Here are four beautiful and meaningful principles of this world view. Discover what they offer you and find out how they may change the way you see your life.
1. Reality in all its manifestations is subjective as well as objective. There is a psychic or experiential dimension to all situations. We have seen how modern science confirms this. Consciousness appears to be finely woven into the fabric of creation, both at the relativistic level of the very large and in the quantum realm of the very small. The same mind that impels us to ask how the world fits together seems to have been at work within the universe itself, offering intelligible answers.
2. At some incipient level, everything is alive. Atmospheres, oceans and continents, for example, are all vital organs within the larger body of Gaia. The cosmos itself, it appears, is predisposed toward the conditions that permit life to arise and flourish. Process philosophy is sometimes called the “philosophy of organism” for this reason. Not all life rises to the level of reflective awareness, but all is endowed with some capacity for creative self-expression.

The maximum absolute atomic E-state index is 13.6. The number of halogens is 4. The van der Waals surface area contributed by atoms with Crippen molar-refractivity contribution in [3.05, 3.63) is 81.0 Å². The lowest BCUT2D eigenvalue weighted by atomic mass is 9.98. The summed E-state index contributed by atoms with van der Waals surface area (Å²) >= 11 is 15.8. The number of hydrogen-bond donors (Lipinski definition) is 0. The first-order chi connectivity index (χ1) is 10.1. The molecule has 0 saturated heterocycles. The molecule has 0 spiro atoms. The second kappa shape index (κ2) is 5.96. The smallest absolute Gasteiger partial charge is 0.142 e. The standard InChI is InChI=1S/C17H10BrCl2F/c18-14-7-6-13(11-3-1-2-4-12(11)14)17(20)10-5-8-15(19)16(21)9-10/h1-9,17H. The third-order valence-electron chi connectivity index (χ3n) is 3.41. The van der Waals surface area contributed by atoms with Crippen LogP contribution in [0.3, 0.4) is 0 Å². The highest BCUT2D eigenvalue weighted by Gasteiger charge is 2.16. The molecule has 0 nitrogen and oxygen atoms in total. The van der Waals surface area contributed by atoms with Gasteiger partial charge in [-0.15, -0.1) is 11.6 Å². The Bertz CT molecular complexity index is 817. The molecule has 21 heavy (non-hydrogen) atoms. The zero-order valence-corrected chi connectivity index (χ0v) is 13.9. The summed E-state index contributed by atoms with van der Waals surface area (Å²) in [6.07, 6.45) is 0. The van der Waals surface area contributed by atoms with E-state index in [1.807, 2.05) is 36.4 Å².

3. The whole defines its parts. As Alfred North Whitehead remarks, “The misconception which has haunted philosophic literature throughout the centuries is the notion of independent existence. There is no such mode of existence. Every entity is only to be understood in terms of the way in which it is interwoven with the rest of the universe.” Human beings are not distinct from nature in such a world. As star dust, we have grown out of this cosmos and are inseparable from all that is.
4. Relationships form the matrix for our mutual becoming. Lives intermesh, thoughts and feelings intermingle. Events influence one another, not like billiard balls that collide and expend their energy in exchanges that are purely external. Rather, the relationships we share are like the bits of color in a painting, each of us a point of light, our own coloration affected by all the surrounding hues.
Adapted from Science and the Search for God, by Gary Kowalski (Lantern Books, 2003).